Biography of Gerry Adams (1952-VVVV)

Irish politician born in Belfast, Ireland of the North, in 1952. Destined to follow in the footsteps of his father, a fighter for the cause of the Republic which suffered brutality, Adams outlined in his youth as a great political activist since he/she started the war in Ulster between Catholics and unionist Protestant, in 1969.

In 1973, after his second arrest, Adams managed to escape from prison and crossed the border road from his native Ireland. Thereafter he/she became increasingly important positions in the party which had already begun to military, without Fein, nationalist organization that advocates for the national liberation of Ireland and having its military branch in the Irish Republican Army (IRA).

In 1972 he/she began the first cease-fire the IRA during which representatives of Sinn Féin, Gerry Adams and Martin MacGuines, interviewed in London with the then-Minister for Ulster, William Whitelaw, but the meeting ended in failure.

In the period between 1973 and 1974, there was an attempt to share power between unionists and Catholics and the IRA declared its second truce that lasted almost a month. The following truce took place in 1975, when the British Government met in secret with Gerry Adams. The Downing Street Government freed hundreds of Republican prisoners, but the truce ended in failure to not reach any political settlement.

In 1982, Adams won a seat in the British Parliament, which never came to occupy, and two years later was named President of the organization. Paralysed negotiations due to the different than attacks by the IRA, the British Government banned the leaders of Sinn Fein, expressed by television.

In United Kingdom general elections were held in April 1992 and Sinn Fein leader lost the seat ten years before. Two days after these elections, Adams was accused of being behind two bombings that he/she perpetrated the IRA in London, in which 3 people were killed and other 90 were injured.

In 1993, Adams began a series of endless negotiations with the Government of Ireland. The intermediary was John Hume, leader of the social democratic labour party, with whom Adams drafted a document that was never released and which referred to the Irish Prime Minister Albert Reynolds.

On 9 June of this year, the Adams House suffered an attack that caused a concussion his wife Collette and his son Gearord. On August 31, 1994 the Sinn Féin welcomes an unprecedented event: the announcement of the IRA of a ceasefire permanent and unconditional; and September 1 was the first gesture of the Government of London: the transfer of 4 Irish terrorists from prison in London to the Ireland of the North.

Started this stage of peace, Adams met with the Irish Prime Minister, becoming the first leader of the without Fein who held a meeting with the authorities in Dublin. Shortly thereafter he/she traveled to United States in search of us support to the peace plan. In October of this year he/she participated in a multi-party meeting on the future of Ireland and a month later went, for the first time in 12 years, to London to present his book Selected writing, once the British authorities to lift the ban that weighed upon him.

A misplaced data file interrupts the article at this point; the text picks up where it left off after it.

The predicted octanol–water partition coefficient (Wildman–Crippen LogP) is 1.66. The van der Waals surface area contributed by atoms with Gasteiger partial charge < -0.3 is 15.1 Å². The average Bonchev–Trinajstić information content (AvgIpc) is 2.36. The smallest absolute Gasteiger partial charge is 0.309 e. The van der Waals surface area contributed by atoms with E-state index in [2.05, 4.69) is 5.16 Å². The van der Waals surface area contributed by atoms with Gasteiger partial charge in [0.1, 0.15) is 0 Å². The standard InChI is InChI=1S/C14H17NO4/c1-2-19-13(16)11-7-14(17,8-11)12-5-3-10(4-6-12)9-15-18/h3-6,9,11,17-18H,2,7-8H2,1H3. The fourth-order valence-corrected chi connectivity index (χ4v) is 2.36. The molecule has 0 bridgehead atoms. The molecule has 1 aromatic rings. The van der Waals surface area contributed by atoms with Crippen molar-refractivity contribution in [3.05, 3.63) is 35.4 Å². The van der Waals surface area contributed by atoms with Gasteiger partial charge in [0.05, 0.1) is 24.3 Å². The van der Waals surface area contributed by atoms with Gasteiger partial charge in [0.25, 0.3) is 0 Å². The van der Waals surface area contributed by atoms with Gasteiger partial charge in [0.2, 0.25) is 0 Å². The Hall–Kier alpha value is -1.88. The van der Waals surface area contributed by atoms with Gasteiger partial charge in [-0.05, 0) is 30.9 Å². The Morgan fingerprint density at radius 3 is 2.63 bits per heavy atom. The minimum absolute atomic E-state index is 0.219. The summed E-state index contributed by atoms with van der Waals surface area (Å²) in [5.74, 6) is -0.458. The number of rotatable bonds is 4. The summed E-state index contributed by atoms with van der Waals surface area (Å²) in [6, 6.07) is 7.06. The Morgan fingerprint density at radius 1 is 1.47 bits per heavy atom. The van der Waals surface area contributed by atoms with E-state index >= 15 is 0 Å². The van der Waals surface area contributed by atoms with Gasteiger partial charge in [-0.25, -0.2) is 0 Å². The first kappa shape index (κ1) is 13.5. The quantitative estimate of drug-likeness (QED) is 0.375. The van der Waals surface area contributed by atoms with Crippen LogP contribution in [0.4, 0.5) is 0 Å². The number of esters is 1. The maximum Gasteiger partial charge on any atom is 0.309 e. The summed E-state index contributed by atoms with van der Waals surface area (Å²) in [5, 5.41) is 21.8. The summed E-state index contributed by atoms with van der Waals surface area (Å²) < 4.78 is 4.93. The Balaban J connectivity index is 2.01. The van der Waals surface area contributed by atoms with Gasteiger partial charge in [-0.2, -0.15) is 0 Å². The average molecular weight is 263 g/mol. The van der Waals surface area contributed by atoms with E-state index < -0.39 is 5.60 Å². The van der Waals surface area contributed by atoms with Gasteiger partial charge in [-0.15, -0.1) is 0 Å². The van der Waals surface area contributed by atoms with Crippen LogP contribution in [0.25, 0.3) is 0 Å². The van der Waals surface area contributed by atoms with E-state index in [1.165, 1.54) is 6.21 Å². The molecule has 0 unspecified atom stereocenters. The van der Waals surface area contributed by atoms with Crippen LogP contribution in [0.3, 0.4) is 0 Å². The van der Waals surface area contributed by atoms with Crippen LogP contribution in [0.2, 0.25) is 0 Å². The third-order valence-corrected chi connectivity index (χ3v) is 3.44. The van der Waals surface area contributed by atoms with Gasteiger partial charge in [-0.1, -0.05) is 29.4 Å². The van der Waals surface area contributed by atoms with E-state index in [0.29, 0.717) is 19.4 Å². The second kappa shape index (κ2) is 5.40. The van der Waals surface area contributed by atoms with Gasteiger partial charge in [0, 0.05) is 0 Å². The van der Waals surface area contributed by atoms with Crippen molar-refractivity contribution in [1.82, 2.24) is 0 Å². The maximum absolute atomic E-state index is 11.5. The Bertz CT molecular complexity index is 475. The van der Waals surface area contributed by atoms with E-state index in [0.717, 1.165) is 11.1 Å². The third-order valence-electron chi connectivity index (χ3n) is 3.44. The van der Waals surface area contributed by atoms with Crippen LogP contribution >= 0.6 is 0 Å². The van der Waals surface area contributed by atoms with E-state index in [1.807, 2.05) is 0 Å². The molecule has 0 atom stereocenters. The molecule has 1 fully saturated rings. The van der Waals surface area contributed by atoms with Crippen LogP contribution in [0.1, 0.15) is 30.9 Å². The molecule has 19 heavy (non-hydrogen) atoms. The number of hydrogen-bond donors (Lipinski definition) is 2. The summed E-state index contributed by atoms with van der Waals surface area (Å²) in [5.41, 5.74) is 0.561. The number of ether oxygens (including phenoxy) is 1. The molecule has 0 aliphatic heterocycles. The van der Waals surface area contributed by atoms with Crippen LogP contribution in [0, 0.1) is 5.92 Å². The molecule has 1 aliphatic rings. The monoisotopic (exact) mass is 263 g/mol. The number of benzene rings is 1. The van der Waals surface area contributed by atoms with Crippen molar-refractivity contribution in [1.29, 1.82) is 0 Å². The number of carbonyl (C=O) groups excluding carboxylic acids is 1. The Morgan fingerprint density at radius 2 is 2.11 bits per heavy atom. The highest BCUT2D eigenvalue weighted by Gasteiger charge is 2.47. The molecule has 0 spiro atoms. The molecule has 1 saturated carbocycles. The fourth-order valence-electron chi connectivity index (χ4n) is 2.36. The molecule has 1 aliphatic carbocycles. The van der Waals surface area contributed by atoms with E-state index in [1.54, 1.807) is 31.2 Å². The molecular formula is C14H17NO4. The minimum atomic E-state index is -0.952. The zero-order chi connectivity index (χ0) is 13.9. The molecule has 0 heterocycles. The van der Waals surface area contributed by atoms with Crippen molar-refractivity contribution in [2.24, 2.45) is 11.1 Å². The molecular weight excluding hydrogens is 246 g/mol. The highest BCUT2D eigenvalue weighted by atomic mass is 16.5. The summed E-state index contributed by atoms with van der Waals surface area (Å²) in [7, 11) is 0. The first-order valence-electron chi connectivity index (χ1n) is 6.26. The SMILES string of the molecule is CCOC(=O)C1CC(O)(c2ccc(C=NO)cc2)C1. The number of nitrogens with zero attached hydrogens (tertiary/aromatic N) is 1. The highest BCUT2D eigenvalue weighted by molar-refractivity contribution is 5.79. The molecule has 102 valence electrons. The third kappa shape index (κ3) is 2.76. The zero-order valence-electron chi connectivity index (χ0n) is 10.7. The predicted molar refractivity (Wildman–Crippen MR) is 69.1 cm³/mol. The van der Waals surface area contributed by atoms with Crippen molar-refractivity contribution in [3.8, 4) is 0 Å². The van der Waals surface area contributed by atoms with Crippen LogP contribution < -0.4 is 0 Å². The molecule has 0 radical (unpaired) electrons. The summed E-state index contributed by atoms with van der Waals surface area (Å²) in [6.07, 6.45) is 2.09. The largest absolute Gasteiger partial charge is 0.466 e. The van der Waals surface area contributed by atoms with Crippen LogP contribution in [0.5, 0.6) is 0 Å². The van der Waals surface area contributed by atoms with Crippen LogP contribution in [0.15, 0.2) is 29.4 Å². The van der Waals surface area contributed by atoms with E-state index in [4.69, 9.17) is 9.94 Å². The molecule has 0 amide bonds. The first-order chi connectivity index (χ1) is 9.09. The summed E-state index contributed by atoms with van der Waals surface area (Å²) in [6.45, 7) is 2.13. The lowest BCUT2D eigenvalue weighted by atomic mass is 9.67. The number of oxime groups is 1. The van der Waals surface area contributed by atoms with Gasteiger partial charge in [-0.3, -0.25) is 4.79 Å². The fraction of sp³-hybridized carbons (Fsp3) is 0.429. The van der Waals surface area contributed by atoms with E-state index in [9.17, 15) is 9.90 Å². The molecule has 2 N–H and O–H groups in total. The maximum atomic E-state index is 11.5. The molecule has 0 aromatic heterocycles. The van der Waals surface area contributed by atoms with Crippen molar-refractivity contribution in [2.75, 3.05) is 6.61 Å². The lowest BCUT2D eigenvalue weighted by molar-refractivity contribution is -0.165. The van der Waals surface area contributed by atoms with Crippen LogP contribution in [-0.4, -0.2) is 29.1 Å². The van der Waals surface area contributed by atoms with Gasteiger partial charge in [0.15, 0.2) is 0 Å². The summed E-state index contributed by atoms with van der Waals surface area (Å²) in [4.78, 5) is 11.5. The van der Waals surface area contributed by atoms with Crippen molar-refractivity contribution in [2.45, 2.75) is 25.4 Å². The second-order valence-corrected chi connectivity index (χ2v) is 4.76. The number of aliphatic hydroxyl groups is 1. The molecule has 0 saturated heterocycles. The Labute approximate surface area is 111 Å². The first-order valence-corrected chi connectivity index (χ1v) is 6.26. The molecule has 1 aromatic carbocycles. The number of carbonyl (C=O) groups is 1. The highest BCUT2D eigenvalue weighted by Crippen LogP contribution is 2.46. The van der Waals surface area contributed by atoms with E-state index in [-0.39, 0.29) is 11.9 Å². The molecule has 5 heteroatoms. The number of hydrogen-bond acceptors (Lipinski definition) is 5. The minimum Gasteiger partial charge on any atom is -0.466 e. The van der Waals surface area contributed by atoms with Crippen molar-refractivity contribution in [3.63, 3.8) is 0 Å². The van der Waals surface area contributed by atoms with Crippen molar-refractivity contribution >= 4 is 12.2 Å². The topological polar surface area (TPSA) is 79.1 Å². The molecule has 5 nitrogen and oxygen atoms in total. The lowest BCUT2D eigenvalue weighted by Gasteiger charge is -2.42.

But the truce was short-lived. February 9, the IRA detonated a car-bomb in the Docklands (East London) area causing two deaths and over 100 injuries. With this action broke the truce declared in 1994.

On 30 May 1996 elections were held in Northern Ireland, and Gerry Adams was elected for the constituency of West Belfast. The one may 1997 parliamentary election in the United Kingdom, with a victory of the Labour Party and the defeat of the Conservatives, were held which was the election of the new Prime Minister, Tony Blair. Everything seemed to indicate that they come times of negotiations and dialogue. The first good news occurred on July 19, when the IRA announced a new truce, and October 23 was the historic meeting between Gerry Adams and Prime Minister Tony Blair, in the castle of Stormont (Belfast), headquarters of the peace negotiations. After many days of work, finally, on 10 April 1998 signed the historic peace agreement for Ireland from the North in Stormont (Belfast), which was ratified by the Irish on 22 May.

According to conclusions signed at Stormont, the June 25 elections were held to choose the autonomous Northern Ireland Assembly, and Gerry Adams won a seat by 18 members, all of them made by Sinn Fein Belfast. Unionist David Trimble was elected Chief Minister of the Government coalition in Ulster, but in July 2001 resigned due to the delay of the IRA in compliance with the deadlines set at Stormont for disarmament. The peace process and institutional normality in Northern Ireland returned to suffer a dangerous stalemate that threatened to rekindle violence.

On 22 October 2001, Gerry Adams appealed to the IRA to make it inutilizara their arsenals and, a day later, the Irish Republican Army announced the imminence of disarmament, a historic step for peace in Ulster. The difficulties in the peace process delayed several years the assumption of this commitment which finally did not take place until the summer of 2005. On July 28 of that year, the IRA issued a statement in which formally ordered all its units put an end to the armed campaign and embrace democratic as a unique form of political action means.